Introduction Squamous cell carcinoma (SCC) of the gastrointestinal (GI) tract is an uncommon occurrence, as it usually involves the esophagus or anal canal. Approximately 90% of cases of rectal malignancy are adenocarcinoma and other rectal cancers include lymphoma (1.3%), carcinoid (0.4%), and sarcoma (0.3%). We are presenting a rare and unique case of patient with SCC of the rectum presenting with lower abdominal pain and significant weight loss.
Case A 52 year old female was admitted with a two month history of diffuse lower abdominal pain and hematochezia. The pain was constant and pressure like. The patient was a nonsmoker and nondrinker. Review of systems was pertinent for an unintentional weight loss of 10lbs. Physical examination revealed diffuse lower abdominal tenderness and a firm, irregular anterior rectal mass. She had no lymphadenopathy and her skin exam was normal. Laboratory results a normocytic anemia with a hemoglobin of 8.8 g/dl and a CEA of 1.35 ng/ml. Abdominal CT scan revealed a 7 cm irregular rectal mass with extra luminal compression to the rectosigmoid area, (figure 1). The mass did not extend from uterus and confirmed with transvaginal ultrasound. Patient underwent a flex sigmoidoscopy which revealed a lesion 5 cm from anal verge extending distally. There is a semi-circumferential narrowing occupying 7% of lumen and a dense layer of mass tissue with superficial friability of mucosa. Biopsy was taken from the mass, histology shows invasive moderately differentiated squamous cell carcinoma (figure 1).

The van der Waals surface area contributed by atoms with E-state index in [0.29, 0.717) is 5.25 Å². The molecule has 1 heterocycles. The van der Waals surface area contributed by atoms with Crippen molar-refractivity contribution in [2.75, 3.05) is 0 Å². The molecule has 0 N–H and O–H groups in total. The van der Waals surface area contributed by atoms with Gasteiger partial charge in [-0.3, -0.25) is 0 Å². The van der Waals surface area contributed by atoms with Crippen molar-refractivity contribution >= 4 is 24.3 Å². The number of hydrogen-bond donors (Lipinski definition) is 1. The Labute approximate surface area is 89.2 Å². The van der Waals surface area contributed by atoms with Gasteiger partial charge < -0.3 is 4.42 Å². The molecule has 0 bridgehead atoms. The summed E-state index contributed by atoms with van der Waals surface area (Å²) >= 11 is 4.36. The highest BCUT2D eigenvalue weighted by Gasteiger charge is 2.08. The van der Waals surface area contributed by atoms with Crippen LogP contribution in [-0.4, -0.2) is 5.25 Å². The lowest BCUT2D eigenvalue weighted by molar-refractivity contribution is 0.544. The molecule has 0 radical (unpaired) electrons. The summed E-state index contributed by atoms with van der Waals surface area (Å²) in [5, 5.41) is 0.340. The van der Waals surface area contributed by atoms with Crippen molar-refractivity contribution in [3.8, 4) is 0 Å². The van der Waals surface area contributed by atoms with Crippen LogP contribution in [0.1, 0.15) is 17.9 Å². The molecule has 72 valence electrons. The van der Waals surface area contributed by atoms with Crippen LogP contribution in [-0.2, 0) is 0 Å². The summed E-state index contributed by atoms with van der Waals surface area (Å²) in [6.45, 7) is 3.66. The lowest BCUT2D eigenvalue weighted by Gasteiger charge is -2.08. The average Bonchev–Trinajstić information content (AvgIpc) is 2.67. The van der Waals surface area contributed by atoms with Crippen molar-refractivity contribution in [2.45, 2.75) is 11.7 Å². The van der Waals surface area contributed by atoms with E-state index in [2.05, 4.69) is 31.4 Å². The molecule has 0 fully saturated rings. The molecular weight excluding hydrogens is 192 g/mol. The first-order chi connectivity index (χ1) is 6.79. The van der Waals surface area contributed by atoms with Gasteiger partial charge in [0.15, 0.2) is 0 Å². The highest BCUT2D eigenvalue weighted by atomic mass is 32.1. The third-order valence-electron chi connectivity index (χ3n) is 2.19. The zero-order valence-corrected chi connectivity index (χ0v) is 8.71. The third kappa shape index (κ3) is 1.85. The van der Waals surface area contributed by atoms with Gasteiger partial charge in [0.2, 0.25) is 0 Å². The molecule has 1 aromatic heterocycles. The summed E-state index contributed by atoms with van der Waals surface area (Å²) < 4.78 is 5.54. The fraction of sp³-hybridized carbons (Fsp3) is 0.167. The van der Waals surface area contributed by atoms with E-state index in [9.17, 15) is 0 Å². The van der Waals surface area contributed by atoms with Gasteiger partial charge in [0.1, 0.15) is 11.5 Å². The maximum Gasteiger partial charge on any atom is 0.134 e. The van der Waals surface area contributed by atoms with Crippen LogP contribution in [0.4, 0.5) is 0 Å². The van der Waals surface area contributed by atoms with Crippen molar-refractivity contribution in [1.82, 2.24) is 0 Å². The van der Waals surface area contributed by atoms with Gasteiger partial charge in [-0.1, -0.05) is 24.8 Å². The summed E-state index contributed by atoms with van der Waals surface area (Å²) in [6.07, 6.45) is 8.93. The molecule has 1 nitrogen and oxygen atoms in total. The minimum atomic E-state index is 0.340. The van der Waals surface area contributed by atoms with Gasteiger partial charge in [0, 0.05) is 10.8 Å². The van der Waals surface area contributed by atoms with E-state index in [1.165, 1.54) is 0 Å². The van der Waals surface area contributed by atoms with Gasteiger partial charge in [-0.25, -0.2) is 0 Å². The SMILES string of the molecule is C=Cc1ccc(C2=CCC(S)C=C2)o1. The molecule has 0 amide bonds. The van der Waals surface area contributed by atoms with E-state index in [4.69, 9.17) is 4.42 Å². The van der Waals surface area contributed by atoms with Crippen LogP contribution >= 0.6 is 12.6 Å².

Discussion SCC of the rectum has a very similar presentation to colon adenocarcinoma. Diagnoses can be established by proctoscopy/colonoscopy and more specifically, a biopsy to get a definitive histological analysis. The latter is a used to differentiate from SCC of the anus, which presents similarly. Immunohistochemistry has proved useful in characterizing lesions, especially when using cytokeratin stains. Pathogenesis is unclear due to its rarity; however one of the proposed mechanisms suggests that inflammation or infection results in squamous metaplasia from which carcinoma develops. Thus there is an association with HPV and various squamous cancers. In conclusion, SCC of rectum is a distinct entity and it is important to shed some light on this rare condition because it has different epidemiology, etiology, pathogenies and requires a different treatment approach than other colorectal carcinomas. Surgery is the primary treatment which consists of local excision versus radical resection and the need for adjuvant therapy⇓.
Statistics from Altmetric.com
If you wish to reuse any or all of this article please use the link below which will take you to the Copyright Clearance Center’s RightsLink service. You will be able to get a quick price and instant permission to reuse the content in many different ways.